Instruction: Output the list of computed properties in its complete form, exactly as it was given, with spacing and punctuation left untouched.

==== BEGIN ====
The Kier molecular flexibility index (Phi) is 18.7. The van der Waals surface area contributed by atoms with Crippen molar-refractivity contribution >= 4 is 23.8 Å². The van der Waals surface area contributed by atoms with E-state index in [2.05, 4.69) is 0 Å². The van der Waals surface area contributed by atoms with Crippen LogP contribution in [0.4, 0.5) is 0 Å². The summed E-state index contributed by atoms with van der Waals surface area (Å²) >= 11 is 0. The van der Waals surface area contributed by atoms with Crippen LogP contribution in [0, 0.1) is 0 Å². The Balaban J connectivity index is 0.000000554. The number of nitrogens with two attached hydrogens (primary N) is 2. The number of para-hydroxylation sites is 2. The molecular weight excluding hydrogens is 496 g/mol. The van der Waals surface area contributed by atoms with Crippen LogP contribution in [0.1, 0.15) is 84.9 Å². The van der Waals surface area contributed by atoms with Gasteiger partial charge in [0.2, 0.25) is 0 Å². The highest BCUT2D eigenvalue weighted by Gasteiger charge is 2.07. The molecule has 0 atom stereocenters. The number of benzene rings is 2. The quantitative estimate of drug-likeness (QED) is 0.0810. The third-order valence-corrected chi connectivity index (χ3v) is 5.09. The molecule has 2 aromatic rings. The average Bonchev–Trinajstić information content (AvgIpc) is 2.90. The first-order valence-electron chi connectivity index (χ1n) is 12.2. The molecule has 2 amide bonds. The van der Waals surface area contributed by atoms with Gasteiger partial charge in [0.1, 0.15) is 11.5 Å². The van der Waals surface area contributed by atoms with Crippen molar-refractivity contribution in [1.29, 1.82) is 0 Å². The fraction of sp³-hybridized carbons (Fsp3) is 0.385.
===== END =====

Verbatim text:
The Kier molecular flexibility index (Phi) is 18.7. The van der Waals surface area contributed by atoms with Crippen molar-refractivity contribution >= 4 is 23.8 Å². The van der Waals surface area contributed by atoms with E-state index in [2.05, 4.69) is 0 Å². The van der Waals surface area contributed by atoms with Crippen LogP contribution in [0.4, 0.5) is 0 Å². The summed E-state index contributed by atoms with van der Waals surface area (Å²) >= 11 is 0. The van der Waals surface area contributed by atoms with Crippen LogP contribution in [0, 0.1) is 0 Å². The Balaban J connectivity index is 0.000000554. The number of nitrogens with two attached hydrogens (primary N) is 2. The number of para-hydroxylation sites is 2. The molecular weight excluding hydrogens is 496 g/mol. The van der Waals surface area contributed by atoms with Crippen LogP contribution in [0.1, 0.15) is 84.9 Å². The van der Waals surface area contributed by atoms with Gasteiger partial charge in [0.2, 0.25) is 0 Å². The highest BCUT2D eigenvalue weighted by Gasteiger charge is 2.07. The molecule has 0 atom stereocenters. The number of benzene rings is 2. The quantitative estimate of drug-likeness (QED) is 0.0810. The third-order valence-corrected chi connectivity index (χ3v) is 5.09. The molecule has 2 aromatic rings. The average Bonchev–Trinajstić information content (AvgIpc) is 2.90. The first-order valence-electron chi connectivity index (χ1n) is 12.2. The molecule has 2 amide bonds. The van der Waals surface area contributed by atoms with Gasteiger partial charge in [0.1, 0.15) is 11.5 Å². The van der Waals surface area contributed by atoms with Crippen molar-refractivity contribution in [1.29, 1.82) is 0 Å². The fraction of sp³-hybridized carbons (Fsp3) is 0.385.